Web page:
In 2010 Argentinian thriller El Secreto de Sus Ojos won the Oscar for Best Foreign Language Film, beating out A Prophet and The White Ribbon. It also did very good business for a subtitled import, topping $6 million at the box office, which means it found a considerable audience in the US. It did not need to be remade at all, so, naturally, it got an English-language remake just a few years later. The English-language version comes from writer/director Billy Ray (Not-Cyrus), screenwriter of The Hunger Games and Captain Phillips, and it’s not as good as the Argentinian original, but it’s not a total loss, either. For one thing, Ray preserves the original’s political edge by setting his version amidst post-9/11 paranoia, and for another, he’s assembled a stellar cast.

Chiwetel Ejiofor stars as Ray Kasten, an FBI agent working in a special counter-terrorism unit alongside investigator Jess (Julia Roberts), and their District Attorney boss, Claire (Nicole Kidman). Ejiofor and Roberts—playing a role originally written for a man—are really good, and Roberts is the most grounded she’s been in a while. It’s not just that she’s playing frumpy with dowdy hair and no makeup, she really doesn’t Julia it up and make it all about her. Ray is actually the center of the story, as his failure to bring justice, and thus relief, to Jess eats at him over the years. As Jess, Roberts is there to be devastated by grief, and she does it very well.

Like the original, Secret operates on parallel timelines, though it’s moved much closer to the present, with one in 2002, and one in 2015. In 2002, Ray and Jess are called to investigate a body found in a dumpster next to a mosque they have under surveillance that is revealed to be Jess’s daughter; in 2015 Ray wants to reopen the case after finding a new lead despite leaving law enforcement. Through it all, Ray nurses a crush on Claire, in what turns out to be one of the film’s weakest elements. It’s partially that Kidman seems miscast—barring in one scene where Claire plays her suspect like a fiddle—and partially that she has zero chemistry with Ejiofor. He’s great at pining—so many soulful stares—but Kidman is a tougher sell when it comes to romance. She always has been, but it’s even harder in the post-face-freeze era. It’s hard to tell what emotion “sucking on an ice cube face” is supposed to communicate.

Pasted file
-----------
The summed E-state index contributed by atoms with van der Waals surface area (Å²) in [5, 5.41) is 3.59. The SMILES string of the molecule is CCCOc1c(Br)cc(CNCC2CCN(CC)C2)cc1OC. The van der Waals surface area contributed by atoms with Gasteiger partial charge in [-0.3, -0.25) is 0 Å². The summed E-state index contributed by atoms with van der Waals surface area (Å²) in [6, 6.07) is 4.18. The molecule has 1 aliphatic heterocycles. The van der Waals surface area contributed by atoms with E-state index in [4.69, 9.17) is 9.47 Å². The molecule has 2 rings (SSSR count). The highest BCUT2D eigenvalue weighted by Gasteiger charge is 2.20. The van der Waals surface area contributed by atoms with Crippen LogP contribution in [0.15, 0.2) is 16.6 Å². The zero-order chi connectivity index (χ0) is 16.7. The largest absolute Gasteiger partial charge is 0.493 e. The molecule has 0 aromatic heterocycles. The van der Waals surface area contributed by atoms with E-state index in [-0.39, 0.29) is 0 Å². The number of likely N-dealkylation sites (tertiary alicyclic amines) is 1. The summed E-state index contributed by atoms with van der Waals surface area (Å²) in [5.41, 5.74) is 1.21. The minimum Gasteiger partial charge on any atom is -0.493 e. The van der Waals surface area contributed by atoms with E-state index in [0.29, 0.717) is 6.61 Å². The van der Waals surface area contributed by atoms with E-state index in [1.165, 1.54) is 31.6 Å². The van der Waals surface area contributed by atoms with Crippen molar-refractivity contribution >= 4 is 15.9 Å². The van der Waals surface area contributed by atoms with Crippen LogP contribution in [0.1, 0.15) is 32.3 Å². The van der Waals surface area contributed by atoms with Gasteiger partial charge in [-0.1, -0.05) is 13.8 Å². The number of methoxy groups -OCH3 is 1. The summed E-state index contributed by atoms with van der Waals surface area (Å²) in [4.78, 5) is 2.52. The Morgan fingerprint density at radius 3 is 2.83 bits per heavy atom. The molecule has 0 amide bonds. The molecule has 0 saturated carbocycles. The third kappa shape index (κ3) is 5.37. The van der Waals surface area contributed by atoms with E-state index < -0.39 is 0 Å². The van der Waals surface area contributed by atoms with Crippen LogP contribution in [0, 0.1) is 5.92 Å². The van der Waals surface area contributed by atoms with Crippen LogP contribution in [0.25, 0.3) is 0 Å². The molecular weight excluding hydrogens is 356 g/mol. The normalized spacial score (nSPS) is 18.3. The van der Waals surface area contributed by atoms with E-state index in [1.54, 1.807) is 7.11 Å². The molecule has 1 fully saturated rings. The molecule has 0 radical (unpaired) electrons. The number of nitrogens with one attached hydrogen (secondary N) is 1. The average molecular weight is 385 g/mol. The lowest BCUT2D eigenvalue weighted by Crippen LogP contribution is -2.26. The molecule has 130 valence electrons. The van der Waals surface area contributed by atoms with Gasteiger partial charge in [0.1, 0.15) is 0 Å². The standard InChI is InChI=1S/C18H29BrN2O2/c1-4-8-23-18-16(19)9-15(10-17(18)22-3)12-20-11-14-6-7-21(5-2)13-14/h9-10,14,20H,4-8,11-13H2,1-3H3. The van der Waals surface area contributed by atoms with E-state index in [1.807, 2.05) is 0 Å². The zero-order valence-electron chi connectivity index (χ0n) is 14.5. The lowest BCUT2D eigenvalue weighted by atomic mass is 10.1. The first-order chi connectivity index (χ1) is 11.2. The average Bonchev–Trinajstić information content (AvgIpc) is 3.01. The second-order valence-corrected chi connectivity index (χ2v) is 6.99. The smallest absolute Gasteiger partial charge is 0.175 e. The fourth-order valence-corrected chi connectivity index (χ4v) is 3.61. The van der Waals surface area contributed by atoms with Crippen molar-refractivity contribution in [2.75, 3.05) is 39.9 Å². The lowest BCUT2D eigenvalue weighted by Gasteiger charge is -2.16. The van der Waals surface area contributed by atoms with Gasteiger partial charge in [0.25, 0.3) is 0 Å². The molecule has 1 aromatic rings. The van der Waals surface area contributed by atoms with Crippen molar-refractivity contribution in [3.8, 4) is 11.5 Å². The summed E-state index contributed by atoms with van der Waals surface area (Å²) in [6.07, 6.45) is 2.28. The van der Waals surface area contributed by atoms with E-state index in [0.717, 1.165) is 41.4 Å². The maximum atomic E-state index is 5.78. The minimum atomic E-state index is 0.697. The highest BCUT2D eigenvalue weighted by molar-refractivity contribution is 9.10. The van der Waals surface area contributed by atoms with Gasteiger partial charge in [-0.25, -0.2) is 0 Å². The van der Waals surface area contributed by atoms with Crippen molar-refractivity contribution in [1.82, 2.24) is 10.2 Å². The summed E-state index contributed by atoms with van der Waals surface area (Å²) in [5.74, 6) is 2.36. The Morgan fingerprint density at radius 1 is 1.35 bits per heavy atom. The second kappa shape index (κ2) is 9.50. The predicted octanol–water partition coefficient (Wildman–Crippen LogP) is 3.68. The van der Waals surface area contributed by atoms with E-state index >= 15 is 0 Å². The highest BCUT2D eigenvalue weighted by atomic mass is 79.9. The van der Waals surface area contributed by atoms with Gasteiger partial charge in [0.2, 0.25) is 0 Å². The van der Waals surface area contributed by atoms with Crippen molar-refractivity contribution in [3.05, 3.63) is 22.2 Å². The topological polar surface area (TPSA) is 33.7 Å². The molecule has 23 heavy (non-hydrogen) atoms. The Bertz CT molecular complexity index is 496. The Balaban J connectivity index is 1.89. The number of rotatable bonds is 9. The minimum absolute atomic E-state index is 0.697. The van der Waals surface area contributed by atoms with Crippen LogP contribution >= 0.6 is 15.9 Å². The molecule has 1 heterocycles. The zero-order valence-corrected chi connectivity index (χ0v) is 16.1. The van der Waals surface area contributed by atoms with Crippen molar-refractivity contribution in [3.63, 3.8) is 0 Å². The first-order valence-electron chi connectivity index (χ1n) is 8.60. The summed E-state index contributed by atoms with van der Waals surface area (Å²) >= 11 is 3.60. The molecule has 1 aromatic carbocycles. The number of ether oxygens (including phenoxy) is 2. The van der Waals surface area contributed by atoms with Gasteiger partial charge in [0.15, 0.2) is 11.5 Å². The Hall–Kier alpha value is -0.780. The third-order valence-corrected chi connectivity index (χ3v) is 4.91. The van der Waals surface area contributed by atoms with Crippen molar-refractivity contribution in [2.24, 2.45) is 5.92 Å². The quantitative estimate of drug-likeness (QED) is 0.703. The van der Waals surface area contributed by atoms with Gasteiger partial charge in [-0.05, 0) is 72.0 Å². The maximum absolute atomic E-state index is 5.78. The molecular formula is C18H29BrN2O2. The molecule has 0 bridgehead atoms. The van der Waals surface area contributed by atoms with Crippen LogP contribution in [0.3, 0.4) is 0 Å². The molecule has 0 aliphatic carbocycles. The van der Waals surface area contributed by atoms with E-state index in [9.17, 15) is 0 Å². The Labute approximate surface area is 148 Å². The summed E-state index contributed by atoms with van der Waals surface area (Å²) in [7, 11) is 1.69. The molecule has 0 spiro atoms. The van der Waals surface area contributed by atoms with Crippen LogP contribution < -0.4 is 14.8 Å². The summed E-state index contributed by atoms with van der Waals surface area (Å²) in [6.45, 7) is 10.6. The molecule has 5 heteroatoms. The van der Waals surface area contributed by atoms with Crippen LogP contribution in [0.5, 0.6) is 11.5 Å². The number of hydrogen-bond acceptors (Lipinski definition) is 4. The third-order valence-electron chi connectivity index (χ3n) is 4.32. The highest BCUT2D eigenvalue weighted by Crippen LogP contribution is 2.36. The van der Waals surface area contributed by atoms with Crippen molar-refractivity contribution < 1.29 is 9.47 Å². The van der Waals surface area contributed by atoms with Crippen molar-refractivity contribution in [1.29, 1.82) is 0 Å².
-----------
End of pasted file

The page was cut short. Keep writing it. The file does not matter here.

If you’re familiar with the Argentinian film, the remake will hold no surprises for you, but if you’re not, Ray’s version does a decent enough job with the thrillery twists and turns. The post-9/11 setting works, too, for the most part, though at this point we’ve seen so many TV cop dramas use the “moral compromise to preserve safety” thing as an excuse for letting bad people do bad things that it feels stale here. And because it feels like a rehashed plot from The Wire, it’s not too hard to see where the whole thing is headed. There’s not a lot of subtlety in the story, so if you’re even halfway paying attention, you’re probably going to figure it out long before the end. That takes some of the wind out the sails and the movie palpably loses momentum about halfway through.

But Ejiofor and Roberts remain so good throughout that they kind of pull it off anyway. Secret in Their Eyes is not a bad movie, but it’s not really good, either. It’s kind of okay, mostly only interesting if you’re a really big fan of either Ejiofor or Roberts and have to see everything they’re in. It’s not compelling enough to justify the cost of a movie ticket, but you could do worse for cable viewing. That’s about this movie’s level—Saturday night cable option.